If the NOI is a nullity, it follows that the motion to strike can be made at any time. In other words, the movant would not be constrained by the 20-day period in the Uniform Rules to move to strike.
Q-B Jewish Med. Rehabilitation, P.C. v Allstate Ins. Co., 2011 NY Slip Op 51551(U)(App. Term 2d Dept. 2011)
1) the 20-day time period to make a motion to strike is not absolute.
2)”detailed and specific reasons for believing that plaintiff is a professional service corporation which fails to comply with applicable state or local licensing laws”
3) Why do Dr. McGee facilities seem to have these Malella issues?
Trivia – I subpoenaed Dr. McGee quite a few years ago to come to a trial on an EMG/NCV test he performed. He actually showed up. I am not sure what his view on complying with subpoenas is nowadays.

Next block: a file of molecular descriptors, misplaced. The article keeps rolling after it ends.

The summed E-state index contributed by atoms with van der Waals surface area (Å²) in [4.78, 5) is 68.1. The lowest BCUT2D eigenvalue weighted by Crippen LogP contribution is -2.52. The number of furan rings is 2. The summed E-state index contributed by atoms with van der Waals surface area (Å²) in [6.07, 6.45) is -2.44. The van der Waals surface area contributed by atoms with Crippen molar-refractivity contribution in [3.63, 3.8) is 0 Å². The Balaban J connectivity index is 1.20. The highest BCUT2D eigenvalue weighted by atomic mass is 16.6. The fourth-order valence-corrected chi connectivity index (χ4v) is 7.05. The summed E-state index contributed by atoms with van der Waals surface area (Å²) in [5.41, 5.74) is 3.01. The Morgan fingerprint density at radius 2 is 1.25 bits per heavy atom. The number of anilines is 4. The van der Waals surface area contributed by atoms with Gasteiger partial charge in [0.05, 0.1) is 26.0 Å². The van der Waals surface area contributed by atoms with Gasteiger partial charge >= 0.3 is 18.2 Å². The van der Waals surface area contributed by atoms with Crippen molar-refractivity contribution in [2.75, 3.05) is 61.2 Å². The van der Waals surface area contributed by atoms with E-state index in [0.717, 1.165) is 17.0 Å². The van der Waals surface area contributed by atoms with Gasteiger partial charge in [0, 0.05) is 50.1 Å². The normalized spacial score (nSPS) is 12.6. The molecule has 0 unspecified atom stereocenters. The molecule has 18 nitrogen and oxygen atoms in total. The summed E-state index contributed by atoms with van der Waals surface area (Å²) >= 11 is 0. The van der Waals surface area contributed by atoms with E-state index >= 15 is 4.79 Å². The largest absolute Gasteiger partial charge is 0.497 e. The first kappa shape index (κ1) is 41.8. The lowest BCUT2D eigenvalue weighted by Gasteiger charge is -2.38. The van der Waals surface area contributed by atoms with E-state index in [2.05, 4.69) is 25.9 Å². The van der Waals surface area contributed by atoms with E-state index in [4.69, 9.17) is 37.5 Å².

“While defendant’s motion to strike the action from the trial calendar was untimely, under all of the circumstances presented, including the de minimis nature of the delay in moving to strike the action from the trial calendar, contrary to plaintiff’s contention, it cannot be said that the Civil Court’s determination to consider the motion rather than deny it as untimely was an improvident exercise of discretion (see CPLR 2004; Uniform Rules of the New York City Civil Court [22 NYCRR] § 208.17 [c]). Defendant set forth detailed and specific reasons for believing that plaintiff is a professional service corporation which fails to comply with applicable state or local licensing laws and, thus, ineligible to recover no-fault benefits (see State Farm Mut. Auto. Ins. Co. v Mallela, 4 NY3d 313 ), a defense which is not precluded.”